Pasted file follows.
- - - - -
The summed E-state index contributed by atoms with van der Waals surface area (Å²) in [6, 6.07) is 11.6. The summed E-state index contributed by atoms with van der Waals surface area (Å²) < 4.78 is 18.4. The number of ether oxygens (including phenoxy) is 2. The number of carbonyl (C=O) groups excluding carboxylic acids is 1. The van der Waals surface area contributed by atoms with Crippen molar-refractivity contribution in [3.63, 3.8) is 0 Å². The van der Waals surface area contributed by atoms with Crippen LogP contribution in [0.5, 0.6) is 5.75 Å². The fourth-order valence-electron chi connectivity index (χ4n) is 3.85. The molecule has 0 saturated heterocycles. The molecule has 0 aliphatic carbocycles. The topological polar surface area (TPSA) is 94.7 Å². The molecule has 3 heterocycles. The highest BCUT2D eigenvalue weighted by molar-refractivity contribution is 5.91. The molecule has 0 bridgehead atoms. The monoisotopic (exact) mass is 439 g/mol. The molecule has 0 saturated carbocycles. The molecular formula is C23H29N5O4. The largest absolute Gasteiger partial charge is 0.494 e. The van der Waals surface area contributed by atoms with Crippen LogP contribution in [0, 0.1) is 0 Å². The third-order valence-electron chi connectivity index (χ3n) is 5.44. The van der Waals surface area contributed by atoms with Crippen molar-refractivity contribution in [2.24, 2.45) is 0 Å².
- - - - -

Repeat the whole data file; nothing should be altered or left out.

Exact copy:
The summed E-state index contributed by atoms with van der Waals surface area (Å²) in [6, 6.07) is 11.6. The summed E-state index contributed by atoms with van der Waals surface area (Å²) < 4.78 is 18.4. The number of ether oxygens (including phenoxy) is 2. The number of carbonyl (C=O) groups excluding carboxylic acids is 1. The van der Waals surface area contributed by atoms with Crippen molar-refractivity contribution in [3.63, 3.8) is 0 Å². The van der Waals surface area contributed by atoms with Crippen LogP contribution in [0.5, 0.6) is 5.75 Å². The fourth-order valence-electron chi connectivity index (χ4n) is 3.85. The molecule has 0 saturated heterocycles. The molecule has 0 aliphatic carbocycles. The topological polar surface area (TPSA) is 94.7 Å². The molecule has 3 heterocycles. The highest BCUT2D eigenvalue weighted by molar-refractivity contribution is 5.91. The molecule has 0 bridgehead atoms. The monoisotopic (exact) mass is 439 g/mol. The molecule has 0 saturated carbocycles. The molecular formula is C23H29N5O4. The largest absolute Gasteiger partial charge is 0.494 e. The van der Waals surface area contributed by atoms with Crippen LogP contribution in [0, 0.1) is 0 Å². The third-order valence-electron chi connectivity index (χ3n) is 5.44. The van der Waals surface area contributed by atoms with Crippen molar-refractivity contribution in [2.24, 2.45) is 0 Å².